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    Re: A-10 Sextant Manual
    From: Douglas Denny
    Date: 2009 Jun 11, 03:17 -0700

    Regarding  Sir Francis Chichester:
    Dr. Kolbe has it right.
    I was referring not his astonishing navigation for which I have the very 
    highest regard indeed, but to the fact he was willing to put his life on the 
    line with an aeroplane that he describes in his book already had various 
    problems such as having fitting floats without checking if they leaked or 
    not, and an engine that had already given him problems, and in the run-up 
    check before leaving for Norfolk Island he says:- 
    "I could only get 1780 revs, forty less than I expected, and my spirits sank. 
    I should never get off with a full load with a motor like that, but said 
    nothing to the CO about it.  The seaplane was launched. I faced her into the 
    wind, and opened the throttle; to my surprise she left the water as easily as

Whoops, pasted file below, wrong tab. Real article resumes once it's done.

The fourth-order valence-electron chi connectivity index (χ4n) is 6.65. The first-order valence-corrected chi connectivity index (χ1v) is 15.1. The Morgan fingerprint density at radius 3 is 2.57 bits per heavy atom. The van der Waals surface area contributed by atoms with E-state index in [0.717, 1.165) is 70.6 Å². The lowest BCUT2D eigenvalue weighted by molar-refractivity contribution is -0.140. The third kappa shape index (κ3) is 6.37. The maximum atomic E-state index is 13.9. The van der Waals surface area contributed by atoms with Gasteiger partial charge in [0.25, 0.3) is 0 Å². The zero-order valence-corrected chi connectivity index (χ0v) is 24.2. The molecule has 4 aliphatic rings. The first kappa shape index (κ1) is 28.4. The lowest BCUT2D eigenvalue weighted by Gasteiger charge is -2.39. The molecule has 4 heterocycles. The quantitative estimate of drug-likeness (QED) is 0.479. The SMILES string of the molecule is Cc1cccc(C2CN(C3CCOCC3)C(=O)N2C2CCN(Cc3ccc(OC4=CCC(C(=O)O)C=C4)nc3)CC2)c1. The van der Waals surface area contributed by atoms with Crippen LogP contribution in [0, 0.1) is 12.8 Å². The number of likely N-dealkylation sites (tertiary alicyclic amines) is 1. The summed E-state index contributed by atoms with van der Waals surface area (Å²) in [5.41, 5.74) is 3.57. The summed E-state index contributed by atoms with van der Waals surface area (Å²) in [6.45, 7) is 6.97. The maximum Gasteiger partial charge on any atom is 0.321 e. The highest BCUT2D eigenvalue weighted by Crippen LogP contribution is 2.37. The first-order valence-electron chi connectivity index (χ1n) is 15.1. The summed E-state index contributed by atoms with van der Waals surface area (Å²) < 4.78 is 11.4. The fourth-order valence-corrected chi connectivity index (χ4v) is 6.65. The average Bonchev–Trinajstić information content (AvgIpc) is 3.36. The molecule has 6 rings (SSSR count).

a sea bird..... ".
    The man must have been mad or very determined, or both.
    To cross the Tasman Sea - a nasty stretch of water notorious for bad weather, 
    two thirds the width of the Atlantic, in a single engined float plane with 
    engine in dubious condition is more than reckless.   But got away with it.
    My impression from reading his books is he was what we would call a "loose 
    cannon" and contemptuous of any advice or authority.  From reading about him 
    it seems he must have been a truly remarkable person but not very 'likeable'.
    Douglas Denny.
    Chichester. England.
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